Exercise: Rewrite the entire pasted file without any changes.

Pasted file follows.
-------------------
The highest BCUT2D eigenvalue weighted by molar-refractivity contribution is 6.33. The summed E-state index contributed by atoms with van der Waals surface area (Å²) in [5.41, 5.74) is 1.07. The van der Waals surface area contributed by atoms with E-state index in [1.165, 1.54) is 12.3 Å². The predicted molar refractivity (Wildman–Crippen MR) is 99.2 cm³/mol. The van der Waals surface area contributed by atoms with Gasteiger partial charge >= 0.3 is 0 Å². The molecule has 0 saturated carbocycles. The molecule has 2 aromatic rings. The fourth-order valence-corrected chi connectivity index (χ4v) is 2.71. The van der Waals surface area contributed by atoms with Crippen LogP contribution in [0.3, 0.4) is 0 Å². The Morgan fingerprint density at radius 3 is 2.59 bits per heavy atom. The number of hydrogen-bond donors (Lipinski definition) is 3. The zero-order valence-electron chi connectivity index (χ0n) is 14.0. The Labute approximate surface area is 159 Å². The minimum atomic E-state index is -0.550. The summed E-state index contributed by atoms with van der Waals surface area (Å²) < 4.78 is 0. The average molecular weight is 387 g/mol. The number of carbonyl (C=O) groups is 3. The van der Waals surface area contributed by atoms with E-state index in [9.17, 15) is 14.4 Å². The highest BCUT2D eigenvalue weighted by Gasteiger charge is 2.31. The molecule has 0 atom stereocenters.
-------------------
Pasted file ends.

The highest BCUT2D eigenvalue weighted by molar-refractivity contribution is 6.33. The summed E-state index contributed by atoms with van der Waals surface area (Å²) in [5.41, 5.74) is 1.07. The van der Waals surface area contributed by atoms with E-state index in [1.165, 1.54) is 12.3 Å². The predicted molar refractivity (Wildman–Crippen MR) is 99.2 cm³/mol. The van der Waals surface area contributed by atoms with Gasteiger partial charge >= 0.3 is 0 Å². The molecule has 0 saturated carbocycles. The molecule has 2 aromatic rings. The fourth-order valence-corrected chi connectivity index (χ4v) is 2.71. The van der Waals surface area contributed by atoms with Crippen LogP contribution in [0.3, 0.4) is 0 Å². The Morgan fingerprint density at radius 3 is 2.59 bits per heavy atom. The number of hydrogen-bond donors (Lipinski definition) is 3. The zero-order valence-electron chi connectivity index (χ0n) is 14.0. The Labute approximate surface area is 159 Å². The minimum atomic E-state index is -0.550. The summed E-state index contributed by atoms with van der Waals surface area (Å²) < 4.78 is 0. The average molecular weight is 387 g/mol. The number of carbonyl (C=O) groups is 3. The van der Waals surface area contributed by atoms with E-state index in [9.17, 15) is 14.4 Å². The highest BCUT2D eigenvalue weighted by Gasteiger charge is 2.31. The molecule has 0 atom stereocenters.